Young Briton Cameron Norrie continued to show his improving form with wins over Stefanos Tsitsipas and Frances Tiafoe, both men ranked considerably higher than his own No90.
Both high-ranked Germans, Angelique Kerber and Alexander Zverev, beat strong opposition, the likes of Garbine Muguruza, David Ferrer and Lucas Pouille, to match the form that took them to last year’s Hopman Cup final.
And for fans of this sport more generally, the coming together on court for the first time in the 37-year-old lives of two of tennis’s most admired players, Roger Federer and Serena Williams, was a treat of the highest order.
Both super-stars, foregoing points from the WTA and ATP events that herald the Australian swing, won all three of their matches against considerably younger opponents, but perhaps the most eagerly anticipated match was Federer’s last round-robin in a very first meeting with Tsitsipas, one of the best prospects among the new generation to break through the glass ceiling of the men’s tour.
The Greek grew up idolising Federer: “I’ve been dreaming of this moment for a very long time!” he announced, and his admiration of the Swiss oozes from his tennis.
The 20-year-old is cut from a different physical mould—tall, slender and big-serving—but the essence of his game draws hugely on the all-court flair and variety of the Swiss. The stand-out tribute is, of course, the Tsitsipas one-handed backhand, which already has penetrating power and plenty of flexible slice. But the Tsitsipas off-season had clearly been dedicated not just to fitness and endurance work but also to improving his aggressive, forward-moving tactical game.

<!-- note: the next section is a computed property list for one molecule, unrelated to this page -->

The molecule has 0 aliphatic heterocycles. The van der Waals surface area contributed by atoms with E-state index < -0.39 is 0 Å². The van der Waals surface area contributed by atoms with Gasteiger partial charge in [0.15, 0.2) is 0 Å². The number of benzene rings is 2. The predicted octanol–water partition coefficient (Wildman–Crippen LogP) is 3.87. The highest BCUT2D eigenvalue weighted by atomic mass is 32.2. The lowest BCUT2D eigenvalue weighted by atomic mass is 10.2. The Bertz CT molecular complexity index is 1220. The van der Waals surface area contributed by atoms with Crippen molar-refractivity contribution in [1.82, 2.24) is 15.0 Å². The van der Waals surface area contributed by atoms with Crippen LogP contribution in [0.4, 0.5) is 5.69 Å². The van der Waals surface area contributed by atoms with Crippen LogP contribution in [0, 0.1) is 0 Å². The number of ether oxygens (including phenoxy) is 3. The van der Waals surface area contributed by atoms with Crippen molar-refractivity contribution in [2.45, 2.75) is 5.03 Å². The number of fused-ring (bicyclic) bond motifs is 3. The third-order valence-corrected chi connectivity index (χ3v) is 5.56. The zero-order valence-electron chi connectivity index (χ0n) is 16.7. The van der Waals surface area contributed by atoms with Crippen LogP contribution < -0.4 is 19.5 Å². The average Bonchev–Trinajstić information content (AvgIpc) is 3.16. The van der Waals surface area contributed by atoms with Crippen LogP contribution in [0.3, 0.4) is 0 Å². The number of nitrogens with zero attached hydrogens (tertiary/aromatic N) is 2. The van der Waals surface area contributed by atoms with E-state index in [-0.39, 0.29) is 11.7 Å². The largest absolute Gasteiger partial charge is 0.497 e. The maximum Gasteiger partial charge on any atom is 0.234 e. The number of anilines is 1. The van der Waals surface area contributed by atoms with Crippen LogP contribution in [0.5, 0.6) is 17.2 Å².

There were times, in what proved to be one of the men’s matches of the tournament, when the two men seemed to compete for the net position. Both served at a high level, which helped their attacking cause, but what stood out from Tsitsipas was just how secure and adept he was at the net compared with his sometimes rash, ungainly rushes during his race up the rankings over the last 12 months.
Indeed, it was Federer who had to wind up his level and concentration in the early goings when he found himself twice defending deuce. He held, but could make no inroads at all on the Tsitsipas serve.
If the young Greek’s serve did not win the point outright, he pounded a forehand, or came to the net to finish. He played fast, bold tennis, clearly eager to make a mark in preparation for more important tournaments further down the line.
By the time Tsitsipas levelled for 5-5, Federer had won just two return points, though by now he too was close to impenetrable on serve.
Inevitably, this would need a tie-break, and there, Federer was the first to blink, unable to stave off the Greek firepower, 1-4. However, the Swiss forehand kicked in, along with a few nerves on the Tsitsipas serve, and Federer won the next four points. At 5-5, the Greek double faulted and, true to form, Federer aced for the set, 7-6(5), his 11th winner, compared with 12 from the youngster. Neither had faced a break point in the high-quality, pacey set of only 40 minutes.
In the second set, Tsitsipas aced himself out of his first deuce for 2-1, while Federer was now in full flow, which gave the Swiss a look at 0-30 in the fifth game. Again, Tsitsipas’s serving and follow-through were flawless, as he replicated the familiar Federer tactic of wide serve with off-forehand follow-up to perfection.
A blistering Federer backhand return-of-serve drew an untimely error and the first break points of the match, but it was fleeting opportunity: Tsitsipas reeled off four straight points, the last a lucky net cord against a net-smothering Federer, 5-4.
The Swiss then earned another break chance, but Tstisipas again charged the net in impressive style, and held: It would take another tie-break.
This time, Federer got the first edge, 3-1, and brought up match-point, 6-3, courtesy of a drop-shot winner. He served out the win, 7-6(4), which sealed Switzerland’s place in the final.
And if there was one stat in this fast-paced contest that spoke volumes, it was the combined 57 points the two had played at the net. Both had made more winners than errors, and had remained unbroken throughout.